Monster year for Nathin
THIS year is shaping up to be a monster for the Gulf Country’s Nathin Butler.
The Georgetown born Butler who went to NIDA from Townsville Grammar is gearing up for the release in April of the movie he has been working on in Africa called Black Gold.
The movie is based around the oil industry in the violent world of the Niger Delta.
He’s also got his band Billy Justice sitting pretty to be signed by Interscope Records, which lists Lady Gaga, the Black Eyed Peas, Pussycat Dolls and Wolfmother among an impressive list of its artists.
Interscope is looking for the next pro-American voice along the lines of Springsteen and Bon Jovi and so far is liking what it sees in Billy Justice.
Nathin tells me that he and his Billy Justice sidekicks are campaigning hard for the spot and are in a good position to seal the deal.
They’ll be in the studio in Los Angeles for the next few weeks producing 20 ‘‘ power ballards’’ that will be trimmed to an EP length album which he is confident will secure Billy Justice a signed deal with Interscope.
The band is already playing main stages such as the Viper Room.
This is a far cry from Nathin’s younger days when he was mustering cattle on his mum and dad’s Georgetown cattle station.
( Black Gold trailer: http:// www. y o u t u b e . c o m/ wa t c h ? v = m-4 0 8 i C ZVNE).
Inspired by courage
THIS week’s Butler update ( yep, the Georgetown product is a regular in this column) isn’t over yet. Nathin has written a song On Dry Land
MESS: Rutland Grant clearing trees from a fence line at Lucky Downs Station which was inspired by the courage of 13-year-old Jordan Rice in the Toowoomba floods. Nathin, who lives in California, was watching the news about the Queensland floods on his TV when the story came up about how Jordan Rice gave his life to save his 10-year-old brother Blake. ‘‘ The lyrics of the song came from a story I saw on the news. Thirteen-year-old Jordan Rice was in trouble and about to be taken by the raging waters. When help came rushing in he screamed for them not to worry about him, but to save his little brother, Blake, and mother, Donna, who were trapped inside their car by the floodwaters. Obviously the story touched the nation and I felt it needed to be expressed in a song to accentuate the precious gift of life,’’ Nathin said in an email yesterday. Nathin’s sister Kalesti, a solicitor and Law graduate from James Cook University, won the b a l l a d s e c t i o n a t t h i s y e a r ’ s Tamworth Country Music Festival and is currently on tour in Australia. Nathin actually wrote On Dry Land for her to use in her set-list. You can download it for $ 1. Money raised goes to the Premiers Disaster R e l i e f F u n d . ( O n D r y L a n d : w w w . y o u t u b e . c o m / w a t c h ? v = W2fg7wMoecM).
ONE thing I noticed after Cyclone Larry in 2006 was the large number of brand new farm type sheds that blew apart. Since then I’ve occasionally wondered if shed design standards had been improved. I discovered after Cyclone Yasi that they haven’t. There were new sheds blown to pieces everywhere. I mentioned it to a bloke who knows about such things and he said its because the aluminium used was wafer thin. He’s probably right. You look at these structures dismembered by the cyclone and they look as though they have been made of Alfoil.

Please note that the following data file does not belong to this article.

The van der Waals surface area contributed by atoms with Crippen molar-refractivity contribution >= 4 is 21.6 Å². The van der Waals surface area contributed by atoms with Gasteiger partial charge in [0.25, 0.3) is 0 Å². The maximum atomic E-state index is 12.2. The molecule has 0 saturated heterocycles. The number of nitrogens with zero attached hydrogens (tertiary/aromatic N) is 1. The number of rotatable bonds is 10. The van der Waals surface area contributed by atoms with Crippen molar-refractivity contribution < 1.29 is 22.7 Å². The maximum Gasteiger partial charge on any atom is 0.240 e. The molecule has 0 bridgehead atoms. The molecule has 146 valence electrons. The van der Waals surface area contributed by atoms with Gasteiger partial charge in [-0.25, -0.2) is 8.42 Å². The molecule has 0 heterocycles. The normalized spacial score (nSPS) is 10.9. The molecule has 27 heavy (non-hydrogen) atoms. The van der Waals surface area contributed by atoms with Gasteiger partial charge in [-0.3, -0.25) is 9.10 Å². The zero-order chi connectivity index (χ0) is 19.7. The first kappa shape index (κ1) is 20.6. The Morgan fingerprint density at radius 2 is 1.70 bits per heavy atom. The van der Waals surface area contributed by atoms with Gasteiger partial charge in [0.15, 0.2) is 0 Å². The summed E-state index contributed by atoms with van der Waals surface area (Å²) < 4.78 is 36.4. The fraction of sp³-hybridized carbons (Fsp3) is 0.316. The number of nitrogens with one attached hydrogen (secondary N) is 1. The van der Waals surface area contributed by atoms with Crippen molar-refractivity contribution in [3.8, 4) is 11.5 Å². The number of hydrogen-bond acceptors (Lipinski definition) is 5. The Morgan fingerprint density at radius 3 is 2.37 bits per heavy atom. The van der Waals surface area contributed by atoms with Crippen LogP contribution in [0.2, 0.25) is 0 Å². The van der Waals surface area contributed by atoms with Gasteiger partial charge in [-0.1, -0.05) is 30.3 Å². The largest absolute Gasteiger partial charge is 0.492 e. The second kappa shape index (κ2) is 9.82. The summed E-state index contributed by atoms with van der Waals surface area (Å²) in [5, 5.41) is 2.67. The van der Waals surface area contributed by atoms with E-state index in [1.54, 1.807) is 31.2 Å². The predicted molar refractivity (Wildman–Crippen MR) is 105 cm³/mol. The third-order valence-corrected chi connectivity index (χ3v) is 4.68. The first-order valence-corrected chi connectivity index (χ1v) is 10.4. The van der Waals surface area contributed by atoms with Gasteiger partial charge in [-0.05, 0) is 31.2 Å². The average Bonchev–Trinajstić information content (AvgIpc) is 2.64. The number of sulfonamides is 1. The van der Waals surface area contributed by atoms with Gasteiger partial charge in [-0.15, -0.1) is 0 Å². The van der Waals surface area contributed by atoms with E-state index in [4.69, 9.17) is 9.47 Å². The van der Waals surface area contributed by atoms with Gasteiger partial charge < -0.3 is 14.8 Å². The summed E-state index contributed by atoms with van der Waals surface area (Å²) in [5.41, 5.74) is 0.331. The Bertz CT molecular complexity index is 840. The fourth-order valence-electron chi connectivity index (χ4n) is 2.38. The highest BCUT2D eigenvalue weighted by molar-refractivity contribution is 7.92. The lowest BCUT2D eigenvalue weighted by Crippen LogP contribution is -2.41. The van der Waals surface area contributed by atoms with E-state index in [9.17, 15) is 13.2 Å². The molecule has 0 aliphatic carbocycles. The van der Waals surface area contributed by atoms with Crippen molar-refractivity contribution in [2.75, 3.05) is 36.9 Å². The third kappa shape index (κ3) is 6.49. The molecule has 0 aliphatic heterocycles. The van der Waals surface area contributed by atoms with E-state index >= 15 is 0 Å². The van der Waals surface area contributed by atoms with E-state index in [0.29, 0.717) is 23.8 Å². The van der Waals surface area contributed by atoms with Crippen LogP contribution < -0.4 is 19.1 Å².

JOHN Falvo from the Mareeba Property Office tells me that there is enormous interest in banana growing land on the Tableland in the wake of the cyclone. Growers in the Mareeba area largely escaped unscathed after Cyclone Larry in 2006 and this year the farms up there didn’t cop any damage and are now the main providers of fruit to capital city markets. John says coastal growers are looking for farms on the Tableland as back-up. His industry colleague at Landmark in Mareeba, Dick Larkin, agreed, saying that there is ‘‘ a bit of a frenzy happening’’. He said the word on the street was that two or three places had sold last week. Both John and Dick said that the red soil country between Tolga and Mareeba was the best banana land on the Tableland. Problem is, and they both said, there’s not much of it.
Lengthy fence fix
IT’S hard to believe the number of trees over fence lines on stations in the upper Burdekin area north of Greenvale. Tim Atkinson of Lucky Downs said it will take them probably two years to get the trees cleared and the fences back into tiptop shape. Pictured above left: Rutland Grant starts hacking into an ironbark tree over a fenceline on Lucky Downs at Greenvale.
Cyclone fleet flop
NEWS story a couple of weeks ago a b o u t h o w D e f e n c e M i n i s t e r Stephen Smith had been advised by navy brass that its amphibious v e s s e l s HMAS Tobruk, HMAS Kanimbla and HMAS Manoora would not be available to assist if needed after Cyclone Yasi. Tobruk, Smith was advised would take 48 hours to mobilise, while Kanimbla and Manoora were ‘‘ unavailable’’. The defence minister was not happy to learn this as Yasi bore down on the North Queensland coast. There is though a humorous side to this and it is one that the Defence Minister should be made aware of before he starts being convinced that the problems besetting t he navy’s amphibious fleet are ‘‘ recent’’. In 2007 a young soldier told me that in military circles, because of their tendency not to start when you turned the key, Tobruk was known a s H M A S T o o B r o k e n w h i l e Manoora was known as HMAS Manure.
Flying missile tale
IF you ever you need a lesson in why you don’t go wandering around in a cyclone, just take a look at the photo above. Cyclone Yasi blew this piece of masonite into this coconut tree in Stuart McBeath’s yard at Tully. You can see from the gash in the tree that it was a long piece, but a large chunk of it actually broke off.